Testing the asymmetric dominance effect and its explanations
Geoffrey Castillo  1@  
1 : Friedrich-Alexander-Universität Erlangen-Nürnberg  (FAU)  -  Website
Lange Gasse 20 Lehrstuhl für Volkswirtschaftslehre, insb. Wirtschaftstheorie 90403 Nürnberg -  Germany

The asymmetric dominance effect is one of the most studied topics in the consumer behaviour and marketing literatures. It refers to the situation in which adding an option C to the choice between A and B, when C is dominated by A but not by B, increases the probability of choosing A. Since its discovery by Huber et al. (1982), researchers have observed this effect in a large variety of settings. Despite the research going back to more than 30 years it is very much alive, as illustrated by the recent debate within the pages of the Journal of Marketing Research in which Frederick et al. (2014) and Yang and Lynn (2014) failed to replicate the asymmetric dominance effect, which sparked replies from Huber et al. (2014) and Simonson (2014). To quote Huber et al. (2014), “the attraction effect [a superset of the asymmetric dominance effect] may be the one biggest exports from marketing research to other fields in the social sciences precisely because of its theoretical implications”.

Yet, the export has not fully reached economics: Herne (1999) is the only empirical study in economics which investigates asymmetric dominance. This scarcity is surprising given that the effect violates one of the basic assumptions of standard economic theory. If the choice between two options changes when one adds an irrelevant option, then the independence of irrelevant alternatives does not hold and most theories, if not all, will fail to accurately model behaviour.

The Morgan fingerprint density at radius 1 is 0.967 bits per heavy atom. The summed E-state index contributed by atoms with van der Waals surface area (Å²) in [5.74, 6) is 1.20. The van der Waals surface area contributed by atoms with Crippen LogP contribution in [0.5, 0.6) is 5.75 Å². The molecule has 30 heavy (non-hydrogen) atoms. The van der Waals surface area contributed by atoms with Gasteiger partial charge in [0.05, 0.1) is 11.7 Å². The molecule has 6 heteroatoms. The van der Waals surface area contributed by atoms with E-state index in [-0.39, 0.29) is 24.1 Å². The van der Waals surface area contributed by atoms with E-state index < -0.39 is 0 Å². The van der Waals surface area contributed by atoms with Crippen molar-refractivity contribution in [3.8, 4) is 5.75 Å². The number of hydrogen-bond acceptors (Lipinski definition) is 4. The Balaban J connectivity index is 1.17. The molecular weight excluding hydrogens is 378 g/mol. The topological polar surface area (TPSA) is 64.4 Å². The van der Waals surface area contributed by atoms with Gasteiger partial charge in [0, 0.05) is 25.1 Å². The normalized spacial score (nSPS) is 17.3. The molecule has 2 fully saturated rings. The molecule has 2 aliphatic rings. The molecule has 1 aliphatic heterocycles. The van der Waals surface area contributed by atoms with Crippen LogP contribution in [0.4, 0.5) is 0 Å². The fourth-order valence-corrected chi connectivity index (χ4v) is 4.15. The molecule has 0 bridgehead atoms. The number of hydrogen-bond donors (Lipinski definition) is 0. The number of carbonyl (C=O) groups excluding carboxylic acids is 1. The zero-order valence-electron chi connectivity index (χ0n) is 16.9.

The asymmetric dominance effect has real-world implications, too: In a field experiment conducted in a local grocery store in the UK, Doyle et al. (1999) managed to increase the sales of the least-often-brought brand of baked beans thanks to an aptly-chosen third alternative, as predicted by the asymmetric dominance effect. Ok et al. (2011) show how a monopolist aware of the effect in a model of vertical product differentiation is able to extract all the surplus from the consumers.

In this paper, I stress test the experimental results from Herne (1999) and pull apart some explanations of the asymmetric dominance effect using novel manipulations. Compared to her experiment, I use incentives about twice as high, a physical randomisation device to play out the gambles, and a new and more transparent incentive mechanism (PRINCE, Johnson et al., 2015). The results generally replicate, but I find a much lower asymmetric dominance effect. Especially, I find that the effect depends on the type of gamble targeted: low-payoff, high-probability gambles are affected; riskier high-payoff, low-probability gambles are less so. I also find evidence of a range effect that runs against the asymmetric dominance effect. This range effect causes subjects to put more weight on an attribute when its range increases. It is left to operate alone when the asymmetric-dominance characteristic of the added option is removed. Thanks to a model taking into account preference heterogeneity, I am able to show that the asymmetric dominance effect is modulated by the proneness of subjects to this range effect.

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